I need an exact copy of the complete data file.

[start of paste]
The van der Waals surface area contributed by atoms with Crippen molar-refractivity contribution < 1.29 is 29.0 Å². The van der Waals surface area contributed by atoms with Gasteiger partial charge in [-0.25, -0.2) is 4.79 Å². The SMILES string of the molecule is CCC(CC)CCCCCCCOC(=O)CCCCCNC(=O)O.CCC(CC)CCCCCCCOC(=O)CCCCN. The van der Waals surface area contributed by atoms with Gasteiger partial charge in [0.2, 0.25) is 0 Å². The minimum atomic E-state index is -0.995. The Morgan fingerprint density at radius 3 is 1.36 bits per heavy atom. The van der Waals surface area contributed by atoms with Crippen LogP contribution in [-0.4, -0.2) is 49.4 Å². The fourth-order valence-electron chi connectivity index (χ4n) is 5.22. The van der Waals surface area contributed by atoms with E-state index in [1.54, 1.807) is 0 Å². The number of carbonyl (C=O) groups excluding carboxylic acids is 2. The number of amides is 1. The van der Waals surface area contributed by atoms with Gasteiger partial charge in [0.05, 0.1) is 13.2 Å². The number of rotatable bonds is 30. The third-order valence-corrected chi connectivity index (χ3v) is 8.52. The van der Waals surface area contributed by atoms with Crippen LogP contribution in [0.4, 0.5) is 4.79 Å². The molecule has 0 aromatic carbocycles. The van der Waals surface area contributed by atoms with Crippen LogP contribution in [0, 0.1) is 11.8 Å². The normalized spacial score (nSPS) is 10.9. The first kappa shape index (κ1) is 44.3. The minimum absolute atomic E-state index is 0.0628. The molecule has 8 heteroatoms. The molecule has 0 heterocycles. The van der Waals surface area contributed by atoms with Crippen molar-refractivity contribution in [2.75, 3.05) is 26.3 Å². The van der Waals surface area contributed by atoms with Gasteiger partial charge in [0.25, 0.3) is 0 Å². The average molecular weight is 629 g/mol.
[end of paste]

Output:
The van der Waals surface area contributed by atoms with Crippen molar-refractivity contribution < 1.29 is 29.0 Å². The van der Waals surface area contributed by atoms with Gasteiger partial charge in [-0.25, -0.2) is 4.79 Å². The SMILES string of the molecule is CCC(CC)CCCCCCCOC(=O)CCCCCNC(=O)O.CCC(CC)CCCCCCCOC(=O)CCCCN. The van der Waals surface area contributed by atoms with Gasteiger partial charge in [0.2, 0.25) is 0 Å². The minimum atomic E-state index is -0.995. The Morgan fingerprint density at radius 3 is 1.36 bits per heavy atom. The van der Waals surface area contributed by atoms with Crippen LogP contribution in [-0.4, -0.2) is 49.4 Å². The fourth-order valence-electron chi connectivity index (χ4n) is 5.22. The van der Waals surface area contributed by atoms with E-state index in [1.54, 1.807) is 0 Å². The number of carbonyl (C=O) groups excluding carboxylic acids is 2. The number of amides is 1. The van der Waals surface area contributed by atoms with Gasteiger partial charge in [0.05, 0.1) is 13.2 Å². The number of rotatable bonds is 30. The third-order valence-corrected chi connectivity index (χ3v) is 8.52. The van der Waals surface area contributed by atoms with Crippen LogP contribution in [0.4, 0.5) is 4.79 Å². The molecule has 0 aromatic carbocycles. The van der Waals surface area contributed by atoms with Crippen LogP contribution in [0, 0.1) is 11.8 Å². The normalized spacial score (nSPS) is 10.9. The first kappa shape index (κ1) is 44.3. The minimum absolute atomic E-state index is 0.0628. The molecule has 8 heteroatoms. The molecule has 0 heterocycles. The van der Waals surface area contributed by atoms with Crippen molar-refractivity contribution in [2.75, 3.05) is 26.3 Å². The van der Waals surface area contributed by atoms with Gasteiger partial charge in [0.25, 0.3) is 0 Å². The average molecular weight is 629 g/mol.